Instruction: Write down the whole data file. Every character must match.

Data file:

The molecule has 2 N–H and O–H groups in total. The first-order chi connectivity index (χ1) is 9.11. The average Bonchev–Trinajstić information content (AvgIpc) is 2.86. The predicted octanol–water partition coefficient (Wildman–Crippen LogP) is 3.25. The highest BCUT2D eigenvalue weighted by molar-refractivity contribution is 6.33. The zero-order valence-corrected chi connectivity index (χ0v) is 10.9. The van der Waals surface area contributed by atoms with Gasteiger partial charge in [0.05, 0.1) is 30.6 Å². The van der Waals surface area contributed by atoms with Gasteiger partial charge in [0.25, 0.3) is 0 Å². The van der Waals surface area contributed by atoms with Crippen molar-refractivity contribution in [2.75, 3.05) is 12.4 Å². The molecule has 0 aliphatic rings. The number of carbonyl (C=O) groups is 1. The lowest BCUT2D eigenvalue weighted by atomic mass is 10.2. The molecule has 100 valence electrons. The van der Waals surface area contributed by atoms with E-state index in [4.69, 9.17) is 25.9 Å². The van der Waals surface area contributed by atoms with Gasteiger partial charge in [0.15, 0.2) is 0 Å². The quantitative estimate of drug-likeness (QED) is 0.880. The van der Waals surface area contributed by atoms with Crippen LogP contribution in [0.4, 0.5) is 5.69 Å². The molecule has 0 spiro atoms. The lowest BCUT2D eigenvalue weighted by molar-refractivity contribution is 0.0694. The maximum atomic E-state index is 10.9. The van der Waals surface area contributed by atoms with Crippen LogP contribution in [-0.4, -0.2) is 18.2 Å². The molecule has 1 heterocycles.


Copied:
The molecule has 2 N–H and O–H groups in total. The first-order chi connectivity index (χ1) is 9.11. The average Bonchev–Trinajstić information content (AvgIpc) is 2.86. The predicted octanol–water partition coefficient (Wildman–Crippen LogP) is 3.25. The highest BCUT2D eigenvalue weighted by molar-refractivity contribution is 6.33. The zero-order valence-corrected chi connectivity index (χ0v) is 10.9. The van der Waals surface area contributed by atoms with Gasteiger partial charge in [0.05, 0.1) is 30.6 Å². The van der Waals surface area contributed by atoms with Gasteiger partial charge in [0.25, 0.3) is 0 Å². The van der Waals surface area contributed by atoms with Crippen molar-refractivity contribution in [2.75, 3.05) is 12.4 Å². The molecule has 0 aliphatic rings. The number of carbonyl (C=O) groups is 1. The lowest BCUT2D eigenvalue weighted by atomic mass is 10.2. The molecule has 100 valence electrons. The van der Waals surface area contributed by atoms with E-state index in [4.69, 9.17) is 25.9 Å². The van der Waals surface area contributed by atoms with Gasteiger partial charge in [0.15, 0.2) is 0 Å². The quantitative estimate of drug-likeness (QED) is 0.880. The van der Waals surface area contributed by atoms with Crippen LogP contribution in [0.4, 0.5) is 5.69 Å². The molecule has 0 spiro atoms. The lowest BCUT2D eigenvalue weighted by molar-refractivity contribution is 0.0694. The maximum atomic E-state index is 10.9. The van der Waals surface area contributed by atoms with Crippen LogP contribution in [-0.4, -0.2) is 18.2 Å². The molecule has 1 heterocycles.